Why start with Gamification?
In April I wrote the blogpost ‘What is Gamification?’ in which I discussed two definitions by two different authors. For both of them the bottom line was clear and since then I define Gamification as:
“Motivating and engaging people by applying game mechanics or concepts into a non-game context.”
For my second Gamification blogpost published in July, I thought it would be a good idea to debunk 5 widespread myths regarding Gamification before trying to answer the question ‘Why should my organisation Gamify its learning solutions?’. With those myths now out of our way, let us focus more on the pros, cons and the viability of Gamification for your organisation.
When reading the title of this post and the definition above, the answer to “why Gamify?” is easy: to motivate and engage your employees. Following that train of thought: why do we need to motivate learners? How can we motivate learners? Though reflecting on motivation is important, it tends to distract me from the core objective as learning professional: ensuring a learning transfer. As more traditional learning solutions are being criticised for not ensuring desired learning outcomes, professionals are looking for solutions that can. Could gamification be that solution? Can Gamification increase motivation? Why could Gamification ensure a better learning transfer?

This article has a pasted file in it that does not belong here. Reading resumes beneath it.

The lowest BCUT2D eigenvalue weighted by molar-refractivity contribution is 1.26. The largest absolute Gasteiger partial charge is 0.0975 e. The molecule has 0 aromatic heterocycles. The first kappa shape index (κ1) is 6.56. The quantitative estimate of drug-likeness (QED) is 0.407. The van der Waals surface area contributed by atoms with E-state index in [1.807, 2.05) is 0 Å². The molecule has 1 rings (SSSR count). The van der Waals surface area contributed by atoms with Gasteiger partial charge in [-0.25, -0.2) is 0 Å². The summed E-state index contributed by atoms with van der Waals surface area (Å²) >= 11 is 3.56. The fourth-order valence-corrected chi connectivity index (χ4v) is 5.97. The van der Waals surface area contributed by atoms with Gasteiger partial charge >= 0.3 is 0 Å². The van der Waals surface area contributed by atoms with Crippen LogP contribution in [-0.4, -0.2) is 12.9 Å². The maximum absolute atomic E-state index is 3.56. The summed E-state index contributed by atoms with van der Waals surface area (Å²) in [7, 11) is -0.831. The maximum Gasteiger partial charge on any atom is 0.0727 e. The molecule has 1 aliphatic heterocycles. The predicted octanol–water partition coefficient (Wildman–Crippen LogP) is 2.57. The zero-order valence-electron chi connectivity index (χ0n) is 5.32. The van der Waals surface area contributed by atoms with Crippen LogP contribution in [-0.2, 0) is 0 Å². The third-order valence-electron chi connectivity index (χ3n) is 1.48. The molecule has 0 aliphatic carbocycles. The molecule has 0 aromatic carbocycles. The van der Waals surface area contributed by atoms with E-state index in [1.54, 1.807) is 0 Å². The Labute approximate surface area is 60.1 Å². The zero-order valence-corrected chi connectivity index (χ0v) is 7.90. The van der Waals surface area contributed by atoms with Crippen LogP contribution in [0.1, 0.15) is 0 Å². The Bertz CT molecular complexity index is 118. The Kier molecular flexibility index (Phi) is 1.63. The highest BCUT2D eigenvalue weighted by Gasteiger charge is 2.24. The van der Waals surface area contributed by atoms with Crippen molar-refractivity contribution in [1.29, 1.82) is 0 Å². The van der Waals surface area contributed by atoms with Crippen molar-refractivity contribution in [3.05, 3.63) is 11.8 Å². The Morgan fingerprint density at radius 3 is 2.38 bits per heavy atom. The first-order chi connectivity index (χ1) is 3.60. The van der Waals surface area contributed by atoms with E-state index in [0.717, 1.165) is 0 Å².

Why could Gamification ensure a better learning transfer?
“If employees are obliged by the management to undertake training, why should I need to motivate them?”
A valid point, but do you really think the learner in this case will apply the desired learning outcome in his day to day work? Or is his main concern to complete the training in order to soothe management? The learning transfer fails as the employee is motivated for the wrong reasons.
There are two kinds of motivation: extrinsic and intrinsic motivation. Extrinsic motivation occurs when something or someone determines a learner to make an action. For example: management obligating attendance in training. Intrinsic motivation comes from within, the learner makes the decision for himself without external influence.
There are several theories of human motivation. My preferred framework to explore motivation and its link to Gamification is the Self Determination Theory (SDT). The most important finding of the SDT is that it proposes three main universal needs involved in intrinsic motivation that, if satisfied, optimizes learning: competence, autonomy and relatedness. Some mechanics used in games tap into these universal needs of intrinsic motivation. Therefore, applying the right game mechanics in a non-game context can trigger a more engaging learning behaviour.
Below, you see an overview of the three SDT factors and their possible game mechanics:
But there are also a lot of game mechanics that raise extrinsic motivation, such as points, badges, scoreboards, missions,…This distinction between different types of game mechanics and two types of motivation can also be found and recognised in Karl Kapp’s two types of Gamification:
- Structural Gamification for extrinsic motivation
- Content Gamification for intrinsic motivation (see ‘What is Gamification?’)
Gamification desires to combine both extrinsic and intrinsic motivation in order to raise engagement.
Next to motivation, concentration in general is the optimal state in which the actual learning takes place. This desired state is often referred to as ‘flow’ and is caused by opposite emotions that derive from challenging activities. An optimal flow or concentration can be reached by ensuring a good balance between the scale of challenges and the range of skills.